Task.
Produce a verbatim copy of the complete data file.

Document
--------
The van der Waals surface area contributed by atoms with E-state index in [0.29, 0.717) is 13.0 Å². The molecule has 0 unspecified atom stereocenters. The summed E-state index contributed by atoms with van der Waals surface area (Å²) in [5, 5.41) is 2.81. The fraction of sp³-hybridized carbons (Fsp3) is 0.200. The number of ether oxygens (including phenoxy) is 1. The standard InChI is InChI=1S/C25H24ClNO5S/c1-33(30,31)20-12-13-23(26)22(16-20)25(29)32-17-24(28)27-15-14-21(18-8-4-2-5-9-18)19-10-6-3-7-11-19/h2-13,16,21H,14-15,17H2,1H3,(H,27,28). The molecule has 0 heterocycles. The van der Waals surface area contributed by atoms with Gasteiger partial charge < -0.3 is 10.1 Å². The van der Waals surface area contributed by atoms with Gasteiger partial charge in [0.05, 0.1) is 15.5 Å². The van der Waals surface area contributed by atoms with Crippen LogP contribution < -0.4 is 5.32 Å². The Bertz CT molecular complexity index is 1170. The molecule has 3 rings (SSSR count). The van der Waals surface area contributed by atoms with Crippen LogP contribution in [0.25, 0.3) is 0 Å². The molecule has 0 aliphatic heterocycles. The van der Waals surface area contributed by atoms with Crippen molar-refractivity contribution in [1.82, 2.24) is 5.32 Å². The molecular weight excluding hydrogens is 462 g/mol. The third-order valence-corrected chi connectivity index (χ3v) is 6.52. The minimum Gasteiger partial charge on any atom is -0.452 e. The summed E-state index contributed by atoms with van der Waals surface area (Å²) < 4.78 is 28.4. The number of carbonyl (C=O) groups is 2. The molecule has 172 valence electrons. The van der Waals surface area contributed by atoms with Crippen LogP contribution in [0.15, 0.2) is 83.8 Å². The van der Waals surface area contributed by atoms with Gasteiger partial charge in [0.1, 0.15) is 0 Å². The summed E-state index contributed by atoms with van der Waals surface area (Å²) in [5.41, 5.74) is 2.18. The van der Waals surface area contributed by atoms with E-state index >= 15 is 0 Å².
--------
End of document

The van der Waals surface area contributed by atoms with E-state index in [0.29, 0.717) is 13.0 Å². The molecule has 0 unspecified atom stereocenters. The summed E-state index contributed by atoms with van der Waals surface area (Å²) in [5, 5.41) is 2.81. The fraction of sp³-hybridized carbons (Fsp3) is 0.200. The number of ether oxygens (including phenoxy) is 1. The standard InChI is InChI=1S/C25H24ClNO5S/c1-33(30,31)20-12-13-23(26)22(16-20)25(29)32-17-24(28)27-15-14-21(18-8-4-2-5-9-18)19-10-6-3-7-11-19/h2-13,16,21H,14-15,17H2,1H3,(H,27,28). The molecule has 0 heterocycles. The van der Waals surface area contributed by atoms with Gasteiger partial charge < -0.3 is 10.1 Å². The van der Waals surface area contributed by atoms with Gasteiger partial charge in [0.05, 0.1) is 15.5 Å². The van der Waals surface area contributed by atoms with Crippen LogP contribution < -0.4 is 5.32 Å². The Bertz CT molecular complexity index is 1170. The molecule has 3 rings (SSSR count). The van der Waals surface area contributed by atoms with Crippen LogP contribution in [0.25, 0.3) is 0 Å². The molecule has 0 aliphatic heterocycles. The van der Waals surface area contributed by atoms with Crippen molar-refractivity contribution in [1.82, 2.24) is 5.32 Å². The molecular weight excluding hydrogens is 462 g/mol. The third-order valence-corrected chi connectivity index (χ3v) is 6.52. The minimum Gasteiger partial charge on any atom is -0.452 e. The summed E-state index contributed by atoms with van der Waals surface area (Å²) < 4.78 is 28.4. The number of carbonyl (C=O) groups is 2. The molecule has 172 valence electrons. The van der Waals surface area contributed by atoms with Crippen LogP contribution in [0.15, 0.2) is 83.8 Å². The van der Waals surface area contributed by atoms with Gasteiger partial charge in [0.1, 0.15) is 0 Å². The summed E-state index contributed by atoms with van der Waals surface area (Å²) in [5.41, 5.74) is 2.18. The van der Waals surface area contributed by atoms with E-state index >= 15 is 0 Å².